Victor Goldbloom

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Victor Goldbloom
Member of the National Assembly of Quebec for D'Arcy-McGee
In office
1966–1979
Succeeded by Herbert Marx
Minister of Municipal Affairs
and the Environment
In office
1973–1976
Personal details
Born Victor Charles Goldbloom
(1923-07-31)July 31, 1923
Montreal, Quebec, Canada
Died February 15, 2016(2016-02-15) (aged 92)
Montreal, Quebec, Canada
Nationality Canadian
Political party Liberal
Spouse(s) Sheila Barshay-Rothstein

Victor Charles Goldbloom, CC OQ (July 31, 1923 – February 15, 2016) was a Canadian pediatrician, lecturer, and politician.

Life and career[edit]

He was born in Montreal, the son of Alton Goldbloom and Annie Ballon. He studied at Selwyn House and Lower Canada College. He studied at McGill University receiving his BSc in 1944, his MD in 1945, his DipEd in 1950 and his DLitt in 1992. Dr. Goldbloom was assistant resident at the Babies' Hospital of the Columbia Presbyterian Medical Center, in New York.[1]

He was elected in 1966 as the MNA for the Montreal riding of D'Arcy-McGee. He was re-elected in 1970, 1973, and 1976. While Robert Bourassa was Premier of Quebec, Goldbloom was Minister of State responsible for Quality of Environment (1970–73). In 1973, he was appointed Minister of Municipal Affairs as well as Quebec's first Minister of the Environment, serving in both positions until the Liberal government's defeat in 1976.[2] Goldbloom was in charge of the Olympic Installations Board for the 1976 Summer Olympics in Montreal .[1][3]

He was the first member of the Jewish community to become a cabinet minister in the Quebec government. He kept his seat in the 1976 provincial election that defeated the Liberal government and sat on the Opposition benches until he resigned his seat on October 16, 1979 after Claude Ryan became Liberal leader.

Subsequently, from 1980 to 1987, he was CEO of the Canadian Council of Christians and Jews. From 1991 until 1999, he was Canada's Commissioner of Official Languages.

In June, 1948, he married Sheila (born Barshay-Rothstein), of New York and Peekskill, . His sons are Michael Goldbloom, Principal and Vice-Chancellor of Bishop's University and former publisher of the Toronto Star and the Montreal Gazette,[4] and Jonathan Goldbloom, founder and president of Jonathan Goldbloom & Associates. His daughter, Susan Restler, lives in Brooklyn, New York.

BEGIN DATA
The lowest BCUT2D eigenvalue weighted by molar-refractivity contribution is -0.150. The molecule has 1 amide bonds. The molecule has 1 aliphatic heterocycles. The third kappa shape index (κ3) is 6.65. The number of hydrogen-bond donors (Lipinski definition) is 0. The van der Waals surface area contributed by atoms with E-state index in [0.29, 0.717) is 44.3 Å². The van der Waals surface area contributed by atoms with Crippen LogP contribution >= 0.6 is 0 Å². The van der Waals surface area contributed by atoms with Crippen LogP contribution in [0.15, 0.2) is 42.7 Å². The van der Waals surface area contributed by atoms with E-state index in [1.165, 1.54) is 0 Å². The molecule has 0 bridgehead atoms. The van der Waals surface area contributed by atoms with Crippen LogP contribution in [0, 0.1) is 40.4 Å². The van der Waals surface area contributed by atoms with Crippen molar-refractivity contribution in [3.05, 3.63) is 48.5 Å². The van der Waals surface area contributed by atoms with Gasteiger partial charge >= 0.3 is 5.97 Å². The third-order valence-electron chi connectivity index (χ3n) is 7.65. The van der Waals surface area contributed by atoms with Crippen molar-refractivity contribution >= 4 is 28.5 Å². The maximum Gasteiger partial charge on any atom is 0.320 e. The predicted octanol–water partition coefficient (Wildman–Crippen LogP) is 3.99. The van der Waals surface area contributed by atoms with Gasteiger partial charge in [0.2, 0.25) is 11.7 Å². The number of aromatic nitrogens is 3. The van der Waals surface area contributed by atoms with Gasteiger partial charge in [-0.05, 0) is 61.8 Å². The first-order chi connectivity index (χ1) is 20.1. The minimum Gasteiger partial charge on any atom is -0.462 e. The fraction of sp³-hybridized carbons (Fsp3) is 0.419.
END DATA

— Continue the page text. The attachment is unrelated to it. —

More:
In 2009, he expressed concerns on the state of Catholic-Jewish relations after the lifting of the excommunications of the bishops of the Society of Saint Pius X.[5] Goldbloom died of a heart attack at Montreal in February 2016.[6][7]

Honours[edit]

Shelia and Victor Goldbloom Distinguished Community Service Award[edit]

In June 2009, the Quebec Community Groups Network (QCGN) established the Sheila and Victor Goldbloom Distinguished Community Service Award in their honor.

In September 2009, the first awards were presented to lawyer and longtime promoter of quality and English rights Casper Bloom, Eastern Townships-based health-care advocate Marjorie Goodfellow, and researcher Jack Jedwab, who has contributed to the knowledge and understanding of English-speaking Quebec.

Electoral record (partial)[edit]

Quebec general election, 1966: D'Arcy-McGee
Party Candidate Votes %
Liberal Victor Goldbloom 24,709 90.57
Union Nationale Boris Garmaise 1,548 5.67
     RIN Louise Belzile 895 3.28
     Ralliement national Gilles Côté 129 0.47
Total valid votes 27,281 100.00
Rejected, unmarked and declined ballots 699
Turnout 27,980 60.88
Electors on the lists 45,962
Source: Official Results, Le Directeur général des élections du Québec.

References[edit]

  1. ^ a b "Victor Charles GOLDBLOOM". Assemble Nationale Quebec. Quebec National Assembly. Retrieved 16 February 2016. 
  2. ^ "Victor Goldbloom, former Quebec cabinet minister, dead at 92". CBC News. 16 February 2016. Retrieved 16 February 2016. 
  3. ^ "Former official languages commissioner Victor Goldbloom dies aged 92". Toronto Sun. Canadian Press. 16 February 2016. Retrieved 16 February 2016. 
  4. ^ "Biography". Archived from the original on August 16, 2014. Retrieved April 16, 2015. 
  5. ^ "Story". Calgary Herald. 2014-05-22. Retrieved 2016-02-17. 
  6. ^ "Turkish troops roll into Iraq | CTV Montreal News". Montreal.ctvnews.ca. Retrieved 2016-02-17. 
  7. ^ "Public servant Victor Goldbloom remembered as a unifying force". 
  8. ^ "Canadian Conference of Catholic Bishops - Pope Benedict XVI grants papal honours on two Canadian pioneers in ecumenical dialogue and interfaith conversations". Cccb.ca. 2012-08-16. Retrieved 2016-02-17. 
  9. ^ "Official Report * Table of Contents * Number 272-A (Official Version)". Parl.gc.ca. Retrieved 2016-02-17. 

External links[edit]

Government offices
Preceded by
D'Iberville Fortier
Commissioner of Official Languages
1991–1999
Succeeded by
Dyane Adam